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Chief judge to solicit testimony on unmet legal needs


Published September 27, 2013

Jonathan Lippman

Jonathan Lippman, New York State’s chief judge, will be at UB Law School on Oct. 3 to hear testimony about the unmet needs for civil legal services in the state and what it will take to meet those needs.

Oral testimony at the hearing, from 11 a.m. to 2 p.m. in the Francis M. Letro Courtroom in O’Brian Hall, North Campus, is by invitation only, although the public is invited to attend. Among those testifying are Law School Dean Makau W. Mutua and law students Emily Dinsmore, ’14, and Kerisha Hawthorne, ’14.

This is the fourth year that Lippman has conducted a series of public hearings on the issue. He has made access to justice a priority of his judgeship, most notably by imposing a requirement that aspiring attorneys perform 50 hours of pro bono legal services before they can sit for the state bar exam.

Lippman will be joined at the hearing by Henry J. Scudder, presiding justice of the Fourth Department; Chief Administrative Judge A. Gail Prudenti; and David M. Schraver, president of the New York State Bar Association.

Individuals and organizations appearing at the hearing have been invited to express their views on:

  • The impact of Judiciary Civil Legal Services funding, which is set at $40 million for the 2013-14 fiscal year.
  • How well civil legal services are being provided to low-income New Yorkers confronting legal problems involving the “essentials of life,” including housing, family stability and personal safety in domestic relations, access to health care or education, and subsistence income and benefits.
  • The impact of natural disasters on the legal services that low-income New Yorkers need, and the experience of legal services providers in responding to those needs.
  • The economic and social consequences of the lack of sufficient civil legal services in communities and for the courts.
  • The costs and benefits, to the courts and to communities, of providing civil legal services in matters involving the “essentials of life.”
  • The particular problems affecting the availability of legal services in rural communities.
  • The potential to meet more legal needs through preventive and early intervention services; enhanced use of technology; expanding the availability of pro bono legal services by private attorneys; greater law school and law student involvement through clinical, experiential and fellowship options for students; and programs being developed to help law students to complete their 50 required hours of pro bono service.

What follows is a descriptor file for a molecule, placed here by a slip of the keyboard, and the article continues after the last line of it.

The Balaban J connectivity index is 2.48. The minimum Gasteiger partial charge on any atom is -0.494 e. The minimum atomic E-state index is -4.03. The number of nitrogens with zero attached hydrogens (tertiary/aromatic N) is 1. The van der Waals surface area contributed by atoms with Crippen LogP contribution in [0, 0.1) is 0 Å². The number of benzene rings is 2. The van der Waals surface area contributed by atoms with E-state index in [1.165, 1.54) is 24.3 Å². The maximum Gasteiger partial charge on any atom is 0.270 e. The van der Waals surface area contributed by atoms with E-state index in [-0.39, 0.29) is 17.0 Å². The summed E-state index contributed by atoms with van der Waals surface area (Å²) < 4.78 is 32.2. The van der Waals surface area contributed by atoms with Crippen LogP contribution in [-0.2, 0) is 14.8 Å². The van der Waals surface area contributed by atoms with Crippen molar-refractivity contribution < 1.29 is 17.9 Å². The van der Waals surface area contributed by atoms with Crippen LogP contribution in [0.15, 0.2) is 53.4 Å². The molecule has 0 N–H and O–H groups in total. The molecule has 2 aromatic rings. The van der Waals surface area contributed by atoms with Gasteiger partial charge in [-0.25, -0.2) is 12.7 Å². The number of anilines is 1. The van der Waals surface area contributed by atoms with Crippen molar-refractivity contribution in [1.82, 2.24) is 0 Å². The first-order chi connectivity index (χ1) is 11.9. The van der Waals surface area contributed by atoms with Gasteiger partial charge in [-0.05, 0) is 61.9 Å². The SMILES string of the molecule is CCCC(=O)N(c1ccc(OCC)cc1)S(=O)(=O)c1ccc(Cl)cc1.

Later that day, in a program to be broadcast statewide from the New York State Bar Center in Albany, Lippman and Schraver will offer pretaped remarks introducing a Web-streamed panel discussion detailing the critical need for legal services among indigent New Yorkers.

The program from 5-7 p.m., titled “Why We Need a Right to Counsel in Civil Matters Where Basic Human Needs Are at Stake,” will be shown in the Cellino & Barnes Conference Center on the fifth floor of O’Brian Hall. The public is invited.

The live panel discussion broadcast from Albany will include these participants:

  • Fern Fisher, deputy chief administrative judge for the New York City courts and director of the New York State Courts Access to Justice Program.
  • Bryan Hetherington, chief counsel for the Empire Justice Center.
  • Martha Davis, a professor at Northeastern University Law School.
  • John Pollock, coordinator of the National Coalition for a Civil Right to Counsel.
  • Andrew Scherer, senior fellow at the Furman Center of New York University Law School, who will moderate the discussion.

Following the broadcast, a panel of local experts will continue the discussion at UB Law School. Participants include:

  • Melinda Saran, ’86, the Law School’s vice dean for student affairs.
  • Keisha Williams of the Western New York Law Center, who will serve as moderator.
  • Lauren Breen, ’89, an associate clinical professor at the Law School.
  • Daniel Webster, ’08 of Legal Services for the Elderly, Disabled or Disadvantaged of Western New York.
  • David Schopp, ’82, chief executive officer of the Legal Aid Bureau of Buffalo.
  • Joy McDuffie, a housing counselor at the Western New York Law Center.